Why I'm helping find a vaccine for Covid-19 - Claire's Story
Since the Covid-19 Vaccine Registry was launched in the summer, it’s been part of my job to promote it far and wide so that people will register their interest in taking part in studies to find a vaccine for the virus. We need about 42,500 people in the region and at the time of writing, 21, 425 have come forward.
So I felt it was the right thing for me to sign up myself - and I’m glad I did. Through the Registry, I have been randomised on to a vaccine trial taking place at Midlands NHS Partnership Foundation Trust and this week I had my initial appointment after being sent a very comprehensive patient information leaflet to help me decide.
Everyone was very welcoming and I was taken through a thorough health questionnaire as well as key points about how the study will work. After a blood test and various observations - blood pressure, pulse, oxygen saturation - I was given an (almost painless!) injection.
The trial is double blind, which means that I don’t know whether I received the vaccine or a placebo (which in this case is just a saline solution), and the clinicians don’t know either - everything is managed via a code, to prevent any unconscious bias affecting the process. In a medical emergency, or if a different vaccine is approved for use before this one, they can find out very quickly which one was administered.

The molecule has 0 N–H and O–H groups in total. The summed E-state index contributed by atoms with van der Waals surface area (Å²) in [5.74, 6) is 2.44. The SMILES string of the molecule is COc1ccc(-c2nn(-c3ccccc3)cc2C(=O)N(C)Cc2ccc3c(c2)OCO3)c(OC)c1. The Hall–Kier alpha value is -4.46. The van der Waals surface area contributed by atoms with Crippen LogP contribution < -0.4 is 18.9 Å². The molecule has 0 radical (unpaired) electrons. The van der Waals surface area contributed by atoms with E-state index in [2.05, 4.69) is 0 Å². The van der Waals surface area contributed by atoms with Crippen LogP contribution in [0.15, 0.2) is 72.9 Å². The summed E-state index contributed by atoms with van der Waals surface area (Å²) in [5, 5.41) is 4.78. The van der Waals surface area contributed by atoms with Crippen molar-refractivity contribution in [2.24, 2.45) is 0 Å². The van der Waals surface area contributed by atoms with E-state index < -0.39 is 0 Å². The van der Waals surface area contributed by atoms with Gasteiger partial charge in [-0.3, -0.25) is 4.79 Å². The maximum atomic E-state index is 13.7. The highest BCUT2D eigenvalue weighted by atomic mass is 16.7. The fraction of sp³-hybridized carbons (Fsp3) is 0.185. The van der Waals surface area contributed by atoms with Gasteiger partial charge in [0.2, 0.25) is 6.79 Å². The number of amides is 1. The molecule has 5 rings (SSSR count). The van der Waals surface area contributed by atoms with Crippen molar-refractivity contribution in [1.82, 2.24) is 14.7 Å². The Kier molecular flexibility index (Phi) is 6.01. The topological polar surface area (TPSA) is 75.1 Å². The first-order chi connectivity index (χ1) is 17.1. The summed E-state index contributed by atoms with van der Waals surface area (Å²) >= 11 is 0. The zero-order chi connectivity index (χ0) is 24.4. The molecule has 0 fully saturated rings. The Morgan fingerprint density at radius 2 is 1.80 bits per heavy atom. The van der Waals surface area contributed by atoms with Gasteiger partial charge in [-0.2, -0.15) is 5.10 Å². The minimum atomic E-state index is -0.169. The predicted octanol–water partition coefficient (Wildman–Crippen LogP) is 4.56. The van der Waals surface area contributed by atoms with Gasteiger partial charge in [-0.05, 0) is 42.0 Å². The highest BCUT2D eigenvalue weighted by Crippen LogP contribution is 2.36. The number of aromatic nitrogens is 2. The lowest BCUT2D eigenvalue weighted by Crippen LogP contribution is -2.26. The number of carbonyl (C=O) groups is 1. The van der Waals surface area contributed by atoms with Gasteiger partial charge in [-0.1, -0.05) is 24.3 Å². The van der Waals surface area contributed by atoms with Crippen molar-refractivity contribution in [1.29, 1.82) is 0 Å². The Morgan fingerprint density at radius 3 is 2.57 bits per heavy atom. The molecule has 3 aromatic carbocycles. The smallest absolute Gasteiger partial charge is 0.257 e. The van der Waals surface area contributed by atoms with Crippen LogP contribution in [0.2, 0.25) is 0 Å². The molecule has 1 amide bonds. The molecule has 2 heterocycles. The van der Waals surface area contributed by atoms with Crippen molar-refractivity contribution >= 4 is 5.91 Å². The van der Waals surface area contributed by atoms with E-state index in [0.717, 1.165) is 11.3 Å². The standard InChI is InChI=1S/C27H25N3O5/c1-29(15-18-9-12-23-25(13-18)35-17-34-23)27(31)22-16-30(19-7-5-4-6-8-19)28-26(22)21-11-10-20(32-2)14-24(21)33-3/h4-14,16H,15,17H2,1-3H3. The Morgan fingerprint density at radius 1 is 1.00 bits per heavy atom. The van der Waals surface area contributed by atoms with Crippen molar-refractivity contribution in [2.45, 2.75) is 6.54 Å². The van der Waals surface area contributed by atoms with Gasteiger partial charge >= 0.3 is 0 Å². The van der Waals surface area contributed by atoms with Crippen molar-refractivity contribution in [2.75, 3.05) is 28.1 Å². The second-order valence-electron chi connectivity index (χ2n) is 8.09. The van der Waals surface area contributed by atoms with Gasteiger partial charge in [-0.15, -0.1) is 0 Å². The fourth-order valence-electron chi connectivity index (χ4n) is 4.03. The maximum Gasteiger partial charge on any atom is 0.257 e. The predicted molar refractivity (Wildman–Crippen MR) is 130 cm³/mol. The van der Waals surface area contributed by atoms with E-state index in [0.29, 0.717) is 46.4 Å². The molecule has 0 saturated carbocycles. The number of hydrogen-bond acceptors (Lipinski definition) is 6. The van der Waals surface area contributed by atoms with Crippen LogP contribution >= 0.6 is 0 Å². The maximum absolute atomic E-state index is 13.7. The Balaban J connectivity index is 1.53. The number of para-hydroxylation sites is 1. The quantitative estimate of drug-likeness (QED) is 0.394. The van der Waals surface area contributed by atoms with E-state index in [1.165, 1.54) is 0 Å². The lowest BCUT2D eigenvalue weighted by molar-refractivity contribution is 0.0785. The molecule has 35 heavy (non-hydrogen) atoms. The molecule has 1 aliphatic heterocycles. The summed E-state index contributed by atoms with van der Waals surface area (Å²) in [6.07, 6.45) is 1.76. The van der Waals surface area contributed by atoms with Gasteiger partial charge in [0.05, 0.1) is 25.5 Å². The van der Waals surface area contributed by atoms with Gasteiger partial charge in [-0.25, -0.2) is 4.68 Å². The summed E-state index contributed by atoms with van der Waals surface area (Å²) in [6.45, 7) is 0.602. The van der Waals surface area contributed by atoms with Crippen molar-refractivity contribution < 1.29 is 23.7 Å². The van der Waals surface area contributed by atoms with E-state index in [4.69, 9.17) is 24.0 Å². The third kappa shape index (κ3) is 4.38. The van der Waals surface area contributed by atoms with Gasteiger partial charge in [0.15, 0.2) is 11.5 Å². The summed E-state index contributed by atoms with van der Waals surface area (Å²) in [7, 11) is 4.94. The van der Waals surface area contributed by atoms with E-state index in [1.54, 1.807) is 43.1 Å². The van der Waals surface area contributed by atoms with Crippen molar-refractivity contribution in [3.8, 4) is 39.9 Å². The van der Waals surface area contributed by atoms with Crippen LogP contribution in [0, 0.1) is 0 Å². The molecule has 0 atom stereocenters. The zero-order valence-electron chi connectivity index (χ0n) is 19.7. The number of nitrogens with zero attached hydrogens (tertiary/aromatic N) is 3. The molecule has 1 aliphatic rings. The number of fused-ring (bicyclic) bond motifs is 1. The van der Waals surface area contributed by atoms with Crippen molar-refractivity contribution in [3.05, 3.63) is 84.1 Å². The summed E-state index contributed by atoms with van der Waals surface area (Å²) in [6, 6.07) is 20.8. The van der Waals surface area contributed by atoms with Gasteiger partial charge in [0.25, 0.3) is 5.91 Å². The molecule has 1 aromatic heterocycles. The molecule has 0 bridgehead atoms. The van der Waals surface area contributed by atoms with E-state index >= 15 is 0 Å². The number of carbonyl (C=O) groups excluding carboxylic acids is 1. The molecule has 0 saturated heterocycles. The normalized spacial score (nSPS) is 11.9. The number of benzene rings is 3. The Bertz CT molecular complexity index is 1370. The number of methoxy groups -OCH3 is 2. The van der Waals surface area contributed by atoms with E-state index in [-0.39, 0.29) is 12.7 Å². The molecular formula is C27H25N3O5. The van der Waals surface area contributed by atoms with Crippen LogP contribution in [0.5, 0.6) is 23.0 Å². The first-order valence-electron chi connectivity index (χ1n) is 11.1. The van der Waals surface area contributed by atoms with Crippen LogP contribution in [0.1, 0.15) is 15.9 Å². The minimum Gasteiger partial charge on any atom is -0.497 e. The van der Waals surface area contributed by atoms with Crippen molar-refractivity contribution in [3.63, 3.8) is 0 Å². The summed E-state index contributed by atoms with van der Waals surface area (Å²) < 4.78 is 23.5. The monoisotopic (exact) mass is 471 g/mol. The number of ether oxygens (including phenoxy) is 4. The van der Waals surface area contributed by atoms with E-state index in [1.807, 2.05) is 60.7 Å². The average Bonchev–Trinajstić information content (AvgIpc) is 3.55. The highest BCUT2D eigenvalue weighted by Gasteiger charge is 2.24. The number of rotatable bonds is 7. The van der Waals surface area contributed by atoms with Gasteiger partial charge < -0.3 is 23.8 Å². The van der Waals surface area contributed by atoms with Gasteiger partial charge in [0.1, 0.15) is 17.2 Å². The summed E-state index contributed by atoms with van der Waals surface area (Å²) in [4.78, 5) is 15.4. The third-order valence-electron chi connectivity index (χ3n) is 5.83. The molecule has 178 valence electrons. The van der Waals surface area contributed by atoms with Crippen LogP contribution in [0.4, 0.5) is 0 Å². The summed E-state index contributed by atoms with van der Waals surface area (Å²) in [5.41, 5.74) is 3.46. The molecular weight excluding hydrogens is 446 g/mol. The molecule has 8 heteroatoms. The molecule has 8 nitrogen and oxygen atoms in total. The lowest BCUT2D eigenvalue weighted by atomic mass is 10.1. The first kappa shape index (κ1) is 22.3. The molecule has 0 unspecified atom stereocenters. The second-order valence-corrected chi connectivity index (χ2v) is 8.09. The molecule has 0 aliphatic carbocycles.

I also had to learn how to do a home swab test in case I develop any Covid-19 symptoms, and download an app on to my phone to help with administering the trial.
My first follow-up appointment is in three weeks’ time, when I will have a second vaccination and then a fortnight later and at three, six and 12 months (but no more vaccinations!). In the meantime I feel very confident that support is available if I have any issues, and I can withdraw from the trial at any time if I want to, but I can’t see that happening.
This week, a friend messaged me to say: ‘I can’t tell you how much hope it’s given me to know the vaccine trials are under way in earnest.’
I was so pleased to hear that, and to have the opportunity to do something proactive to help find a solution to the current situation which has affected everyone, whether they have contracted Covid-19 or not. And an added bonus was getting the chance to see so many of my Network colleagues carrying out the trial so cheerfully and efficiently in Partnership with the Trust.
We’re all doing our bit!
By Claire Hall, CRN West Midlands Communications Lead, November 2020
The views and opinions expressed in this blog are those of the authors and do not necessarily reflect those of the NIHR or the Department of Health and Social Care.